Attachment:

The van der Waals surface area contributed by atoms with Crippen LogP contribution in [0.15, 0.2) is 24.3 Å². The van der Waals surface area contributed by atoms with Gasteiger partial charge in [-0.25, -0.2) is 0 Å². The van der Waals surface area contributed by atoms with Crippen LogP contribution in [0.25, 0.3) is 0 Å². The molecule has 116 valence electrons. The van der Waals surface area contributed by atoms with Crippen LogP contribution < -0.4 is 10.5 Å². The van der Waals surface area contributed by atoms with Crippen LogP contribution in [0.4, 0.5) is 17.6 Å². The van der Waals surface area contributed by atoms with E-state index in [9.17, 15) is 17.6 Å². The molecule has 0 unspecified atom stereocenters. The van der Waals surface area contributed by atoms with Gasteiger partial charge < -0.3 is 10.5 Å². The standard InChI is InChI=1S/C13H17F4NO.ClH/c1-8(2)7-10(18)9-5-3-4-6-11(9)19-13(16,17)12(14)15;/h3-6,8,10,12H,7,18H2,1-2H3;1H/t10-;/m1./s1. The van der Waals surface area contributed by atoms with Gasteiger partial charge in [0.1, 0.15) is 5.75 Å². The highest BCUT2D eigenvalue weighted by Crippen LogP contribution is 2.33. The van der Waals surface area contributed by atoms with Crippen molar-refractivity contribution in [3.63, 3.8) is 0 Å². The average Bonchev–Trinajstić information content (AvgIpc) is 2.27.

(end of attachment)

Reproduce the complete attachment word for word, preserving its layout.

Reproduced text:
The van der Waals surface area contributed by atoms with Crippen LogP contribution in [0.15, 0.2) is 24.3 Å². The van der Waals surface area contributed by atoms with Gasteiger partial charge in [-0.25, -0.2) is 0 Å². The van der Waals surface area contributed by atoms with Crippen LogP contribution in [0.25, 0.3) is 0 Å². The molecule has 116 valence electrons. The van der Waals surface area contributed by atoms with Crippen LogP contribution < -0.4 is 10.5 Å². The van der Waals surface area contributed by atoms with Crippen LogP contribution in [0.4, 0.5) is 17.6 Å². The van der Waals surface area contributed by atoms with E-state index in [9.17, 15) is 17.6 Å². The molecule has 0 unspecified atom stereocenters. The van der Waals surface area contributed by atoms with Gasteiger partial charge < -0.3 is 10.5 Å². The standard InChI is InChI=1S/C13H17F4NO.ClH/c1-8(2)7-10(18)9-5-3-4-6-11(9)19-13(16,17)12(14)15;/h3-6,8,10,12H,7,18H2,1-2H3;1H/t10-;/m1./s1. The van der Waals surface area contributed by atoms with Gasteiger partial charge in [0.1, 0.15) is 5.75 Å². The highest BCUT2D eigenvalue weighted by Crippen LogP contribution is 2.33. The van der Waals surface area contributed by atoms with Crippen molar-refractivity contribution in [3.63, 3.8) is 0 Å². The average Bonchev–Trinajstić information content (AvgIpc) is 2.27.